The General Maximum was written with an eye towards businessmen who were profiting from the demise of the French economy. However, in practice, the law targeted local shopkeepers, butchers, bakers and farmers—the merchants who were profiting the least from the economic crisis.[10] With the General Maximum, the Convention offered the people someone to blame for their hunger and poverty. Furthermore, due to the Law of Suspects, when a citizen informed the government about a merchant who was in violation of the law, he had done his civic duty.[11]

Conclusion

Turning price gouging and food hoarding into crimes met with limited success. The Maximum was mostly a success with regards to its intentions of ensuring that citizens could afford to purchase goods at a reasonable rate, evidenced by the mass riots when the law was abolished. Some merchants, finding themselves forced to sell their goods for a price lower than what it cost to create it (i.e. cost of baking bread, growing vegetables, etc.,) chose to hide their expensive goods from the market, either for personal use or for sale on the black market.[12] The National Convention's attempt to enforce the General Maximum by repressing, detaining and executing those who didn't respect it made of it one of the symbols of the Terror. The Maximum more than served its purpose although it was met with all of the problems to be expected of strict wartime economic regulation during what was effectively a siege, and with its repeal in December of 1794 came inflation, mass economic strife and riots that ultimately lead to the rise of the Directory and the end of the Thermidorian period.

References

  1. ^ White, E. "The French Revolution and the Politics of Government Finance, 1770–1815." The Journal of Economic History 1995, p 244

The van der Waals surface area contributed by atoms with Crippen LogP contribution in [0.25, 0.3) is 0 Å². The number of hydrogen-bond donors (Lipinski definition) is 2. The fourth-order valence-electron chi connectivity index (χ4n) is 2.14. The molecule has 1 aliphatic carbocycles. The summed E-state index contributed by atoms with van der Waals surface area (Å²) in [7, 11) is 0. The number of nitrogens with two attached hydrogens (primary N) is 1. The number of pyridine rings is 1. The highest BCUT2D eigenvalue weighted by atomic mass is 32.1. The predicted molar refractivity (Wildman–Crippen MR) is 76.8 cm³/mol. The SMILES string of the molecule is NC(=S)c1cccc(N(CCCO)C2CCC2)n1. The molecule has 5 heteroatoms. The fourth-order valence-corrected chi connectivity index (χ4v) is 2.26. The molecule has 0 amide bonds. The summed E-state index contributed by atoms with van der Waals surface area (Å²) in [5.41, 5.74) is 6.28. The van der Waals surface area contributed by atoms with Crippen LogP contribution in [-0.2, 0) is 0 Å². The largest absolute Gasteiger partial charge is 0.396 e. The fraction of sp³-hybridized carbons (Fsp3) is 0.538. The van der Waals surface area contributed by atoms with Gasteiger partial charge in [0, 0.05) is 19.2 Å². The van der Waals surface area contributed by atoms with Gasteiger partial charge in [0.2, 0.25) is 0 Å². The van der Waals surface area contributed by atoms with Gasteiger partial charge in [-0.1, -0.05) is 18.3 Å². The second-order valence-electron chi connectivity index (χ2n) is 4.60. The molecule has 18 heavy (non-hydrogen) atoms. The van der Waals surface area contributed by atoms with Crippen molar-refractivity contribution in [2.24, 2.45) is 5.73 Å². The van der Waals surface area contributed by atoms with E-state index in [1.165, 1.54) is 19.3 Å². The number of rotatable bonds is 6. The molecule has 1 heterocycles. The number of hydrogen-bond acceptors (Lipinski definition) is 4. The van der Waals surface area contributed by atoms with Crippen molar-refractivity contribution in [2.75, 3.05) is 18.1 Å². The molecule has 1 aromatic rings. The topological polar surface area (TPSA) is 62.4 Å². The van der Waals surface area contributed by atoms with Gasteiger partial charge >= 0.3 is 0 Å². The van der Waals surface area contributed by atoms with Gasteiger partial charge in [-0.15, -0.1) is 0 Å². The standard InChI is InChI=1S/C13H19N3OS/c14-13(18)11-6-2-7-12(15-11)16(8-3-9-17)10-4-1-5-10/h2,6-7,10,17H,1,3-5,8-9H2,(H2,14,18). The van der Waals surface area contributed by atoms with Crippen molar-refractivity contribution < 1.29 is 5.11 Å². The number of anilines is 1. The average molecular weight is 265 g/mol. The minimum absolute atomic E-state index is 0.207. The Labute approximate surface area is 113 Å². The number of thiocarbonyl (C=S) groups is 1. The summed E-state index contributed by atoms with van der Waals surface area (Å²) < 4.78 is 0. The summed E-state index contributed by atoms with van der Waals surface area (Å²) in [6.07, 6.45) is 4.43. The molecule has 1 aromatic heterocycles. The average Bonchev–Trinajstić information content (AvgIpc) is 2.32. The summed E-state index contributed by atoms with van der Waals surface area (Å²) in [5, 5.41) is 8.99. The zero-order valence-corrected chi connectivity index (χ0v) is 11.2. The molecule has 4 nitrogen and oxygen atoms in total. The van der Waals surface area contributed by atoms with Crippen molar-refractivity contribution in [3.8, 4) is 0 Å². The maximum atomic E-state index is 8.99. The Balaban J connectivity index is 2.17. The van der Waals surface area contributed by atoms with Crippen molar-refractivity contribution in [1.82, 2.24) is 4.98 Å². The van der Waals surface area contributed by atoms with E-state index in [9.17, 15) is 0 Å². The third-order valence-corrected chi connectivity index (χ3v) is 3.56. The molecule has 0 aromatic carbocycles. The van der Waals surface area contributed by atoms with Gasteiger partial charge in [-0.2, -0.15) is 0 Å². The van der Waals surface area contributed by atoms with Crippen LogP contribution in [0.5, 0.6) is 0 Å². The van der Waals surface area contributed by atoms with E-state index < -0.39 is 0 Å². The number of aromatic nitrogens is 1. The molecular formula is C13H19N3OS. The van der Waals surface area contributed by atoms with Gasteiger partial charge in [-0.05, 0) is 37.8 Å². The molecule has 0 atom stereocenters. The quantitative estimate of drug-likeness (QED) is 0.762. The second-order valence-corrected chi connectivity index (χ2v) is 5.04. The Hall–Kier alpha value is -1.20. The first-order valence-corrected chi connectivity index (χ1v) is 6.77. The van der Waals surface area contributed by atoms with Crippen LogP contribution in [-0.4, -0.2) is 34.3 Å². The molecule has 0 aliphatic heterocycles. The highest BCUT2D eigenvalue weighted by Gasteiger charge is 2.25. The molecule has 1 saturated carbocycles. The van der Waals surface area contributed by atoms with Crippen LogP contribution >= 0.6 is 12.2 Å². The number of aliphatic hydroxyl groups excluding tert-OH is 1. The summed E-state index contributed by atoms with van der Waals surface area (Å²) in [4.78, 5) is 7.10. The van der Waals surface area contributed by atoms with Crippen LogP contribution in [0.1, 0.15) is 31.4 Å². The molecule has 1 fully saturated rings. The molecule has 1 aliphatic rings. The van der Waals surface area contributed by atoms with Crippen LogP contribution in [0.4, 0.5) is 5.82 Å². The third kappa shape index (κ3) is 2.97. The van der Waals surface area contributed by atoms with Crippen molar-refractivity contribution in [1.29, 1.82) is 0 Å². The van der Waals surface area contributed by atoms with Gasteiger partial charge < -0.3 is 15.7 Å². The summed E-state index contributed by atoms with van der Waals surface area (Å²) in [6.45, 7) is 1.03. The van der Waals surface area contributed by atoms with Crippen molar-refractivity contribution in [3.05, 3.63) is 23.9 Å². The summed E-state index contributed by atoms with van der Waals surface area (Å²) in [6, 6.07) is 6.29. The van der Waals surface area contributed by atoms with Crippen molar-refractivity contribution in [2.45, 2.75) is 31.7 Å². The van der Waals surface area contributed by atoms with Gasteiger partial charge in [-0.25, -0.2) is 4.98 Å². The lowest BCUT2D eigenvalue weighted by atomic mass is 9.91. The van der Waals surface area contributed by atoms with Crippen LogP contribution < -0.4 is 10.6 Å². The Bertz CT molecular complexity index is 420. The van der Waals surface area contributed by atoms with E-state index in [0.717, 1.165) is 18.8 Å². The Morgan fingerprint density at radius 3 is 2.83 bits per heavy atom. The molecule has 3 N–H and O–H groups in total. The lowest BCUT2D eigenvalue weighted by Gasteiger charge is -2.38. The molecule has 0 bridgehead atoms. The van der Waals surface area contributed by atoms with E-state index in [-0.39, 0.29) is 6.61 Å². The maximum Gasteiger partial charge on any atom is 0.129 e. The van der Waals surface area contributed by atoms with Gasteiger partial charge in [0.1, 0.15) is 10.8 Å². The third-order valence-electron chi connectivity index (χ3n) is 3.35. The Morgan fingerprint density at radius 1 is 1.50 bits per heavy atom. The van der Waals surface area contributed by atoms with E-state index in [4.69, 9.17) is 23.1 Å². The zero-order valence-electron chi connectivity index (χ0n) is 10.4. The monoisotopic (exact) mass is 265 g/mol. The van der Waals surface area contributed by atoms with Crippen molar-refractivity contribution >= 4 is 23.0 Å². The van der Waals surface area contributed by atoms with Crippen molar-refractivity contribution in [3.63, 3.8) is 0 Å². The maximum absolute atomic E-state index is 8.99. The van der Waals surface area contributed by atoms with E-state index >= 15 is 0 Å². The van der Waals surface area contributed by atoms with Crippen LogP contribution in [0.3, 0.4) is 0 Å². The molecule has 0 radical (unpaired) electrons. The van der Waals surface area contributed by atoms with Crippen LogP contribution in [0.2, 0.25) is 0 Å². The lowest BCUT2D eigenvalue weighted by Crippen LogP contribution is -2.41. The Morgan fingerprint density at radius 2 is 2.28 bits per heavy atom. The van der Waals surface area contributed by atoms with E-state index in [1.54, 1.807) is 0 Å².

2. ^ White, E. "The French Revolution and the Politics of Government Finance, 1770–1815." The Journal of Economic History 1995, p 236-238
  3. ^ White, A.D, "Fiat Money Inflation in France" 1912, The White Collection at the Cornell University, http://rmc.library.cornell.edu/collections/subjects/frrev.html
  4. ^ Palmer, RR. Twelve Who Ruled. Princeton University Press, 1970, p. 47
  5. ^ Darrow, M. "Economic Terror in the City: The General Maximum in Montauban." French Historical Studies 1991, p 498
  6. ^ Darrow, M. "Economic Terror in the City: The General Maximum in Montauban." French Historical Studies 1991, p 500
  7. ^ Darrow, M. "Economic Terror in the City: The General Maximum in Montauban." French Historical Studies 1991, p 498
  8. ^ White, E. "The French Revolution and the Politics of Government Finance, 1770–1815." The Journal of Economic History 1995, p 244
  9. ^ AD White "Fiat Money Inflation In France", 1912 The White Collection at the Cornell University library http://rmc.library.cornell.edu/collections/subjects/frrev.html
  10. ^ Darrow, M. "Economic Terror in the City: The General Maximum in Montauban." French Historical Studies 1991, p 503-505
  11. ^ Darrow, M. "Economic Terror in the City: The General Maximum in Montauban." French Historical Studies 1991, p 511
  12. ^ Darrow, M. "Economic Terror in the City: The General Maximum in Montauban." French Historical Studies 1991, p 517-519

Further sources

  • Darrow, Margaret H. . "Economic Terror in the City: The General Maximum in Montauban." French Historical Studies 17, No. 2 (1991): 498–525.
  • Popkin, Jeremy. A History of Modern France, third edition (2006)
  • White, Eugene N. . "The French Revolution and the Politics of Government Finance, 1770–1815." The Journal of Economic History 55, No. 2 (1995): 227–255.